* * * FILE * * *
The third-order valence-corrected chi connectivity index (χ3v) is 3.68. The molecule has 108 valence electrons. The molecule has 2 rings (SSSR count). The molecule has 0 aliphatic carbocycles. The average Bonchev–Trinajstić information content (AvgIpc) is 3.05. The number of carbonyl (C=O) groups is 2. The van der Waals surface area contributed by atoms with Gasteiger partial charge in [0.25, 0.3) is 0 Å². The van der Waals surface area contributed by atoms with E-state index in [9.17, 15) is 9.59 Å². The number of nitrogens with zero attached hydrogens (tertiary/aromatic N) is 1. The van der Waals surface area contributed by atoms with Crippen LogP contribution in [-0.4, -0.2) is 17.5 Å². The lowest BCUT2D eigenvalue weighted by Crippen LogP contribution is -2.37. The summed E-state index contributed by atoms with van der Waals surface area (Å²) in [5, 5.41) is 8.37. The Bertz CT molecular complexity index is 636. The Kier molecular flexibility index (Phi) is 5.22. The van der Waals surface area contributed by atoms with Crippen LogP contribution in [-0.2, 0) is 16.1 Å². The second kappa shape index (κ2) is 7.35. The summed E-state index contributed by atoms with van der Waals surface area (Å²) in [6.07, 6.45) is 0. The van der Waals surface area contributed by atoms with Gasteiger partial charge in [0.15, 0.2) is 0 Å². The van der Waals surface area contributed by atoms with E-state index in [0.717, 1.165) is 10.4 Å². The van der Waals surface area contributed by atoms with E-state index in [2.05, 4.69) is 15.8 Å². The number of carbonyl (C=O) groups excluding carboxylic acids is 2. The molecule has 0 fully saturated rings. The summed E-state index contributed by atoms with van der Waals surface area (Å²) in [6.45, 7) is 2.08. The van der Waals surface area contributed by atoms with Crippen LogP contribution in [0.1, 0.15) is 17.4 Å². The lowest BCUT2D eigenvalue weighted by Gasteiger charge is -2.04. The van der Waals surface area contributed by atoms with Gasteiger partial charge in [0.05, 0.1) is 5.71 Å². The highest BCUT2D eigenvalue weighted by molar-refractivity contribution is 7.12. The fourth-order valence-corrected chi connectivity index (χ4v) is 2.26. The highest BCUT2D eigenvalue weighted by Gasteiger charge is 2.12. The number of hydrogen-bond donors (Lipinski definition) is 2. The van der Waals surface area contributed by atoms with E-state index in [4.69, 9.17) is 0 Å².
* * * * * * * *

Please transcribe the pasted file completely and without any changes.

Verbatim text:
The third-order valence-corrected chi connectivity index (χ3v) is 3.68. The molecule has 108 valence electrons. The molecule has 2 rings (SSSR count). The molecule has 0 aliphatic carbocycles. The average Bonchev–Trinajstić information content (AvgIpc) is 3.05. The number of carbonyl (C=O) groups is 2. The van der Waals surface area contributed by atoms with Gasteiger partial charge in [0.25, 0.3) is 0 Å². The van der Waals surface area contributed by atoms with E-state index in [9.17, 15) is 9.59 Å². The number of nitrogens with zero attached hydrogens (tertiary/aromatic N) is 1. The van der Waals surface area contributed by atoms with Crippen LogP contribution in [-0.4, -0.2) is 17.5 Å². The lowest BCUT2D eigenvalue weighted by Crippen LogP contribution is -2.37. The summed E-state index contributed by atoms with van der Waals surface area (Å²) in [5, 5.41) is 8.37. The Bertz CT molecular complexity index is 636. The Kier molecular flexibility index (Phi) is 5.22. The van der Waals surface area contributed by atoms with Crippen LogP contribution in [-0.2, 0) is 16.1 Å². The second kappa shape index (κ2) is 7.35. The summed E-state index contributed by atoms with van der Waals surface area (Å²) in [6.07, 6.45) is 0. The van der Waals surface area contributed by atoms with Gasteiger partial charge in [0.15, 0.2) is 0 Å². The van der Waals surface area contributed by atoms with E-state index in [0.717, 1.165) is 10.4 Å². The van der Waals surface area contributed by atoms with E-state index in [2.05, 4.69) is 15.8 Å². The number of carbonyl (C=O) groups excluding carboxylic acids is 2. The molecule has 0 fully saturated rings. The summed E-state index contributed by atoms with van der Waals surface area (Å²) in [6.45, 7) is 2.08. The van der Waals surface area contributed by atoms with Crippen LogP contribution in [0.1, 0.15) is 17.4 Å². The lowest BCUT2D eigenvalue weighted by Gasteiger charge is -2.04. The van der Waals surface area contributed by atoms with Gasteiger partial charge in [0.05, 0.1) is 5.71 Å². The highest BCUT2D eigenvalue weighted by molar-refractivity contribution is 7.12. The fourth-order valence-corrected chi connectivity index (χ4v) is 2.26. The highest BCUT2D eigenvalue weighted by Gasteiger charge is 2.12. The number of hydrogen-bond donors (Lipinski definition) is 2. The van der Waals surface area contributed by atoms with E-state index in [4.69, 9.17) is 0 Å².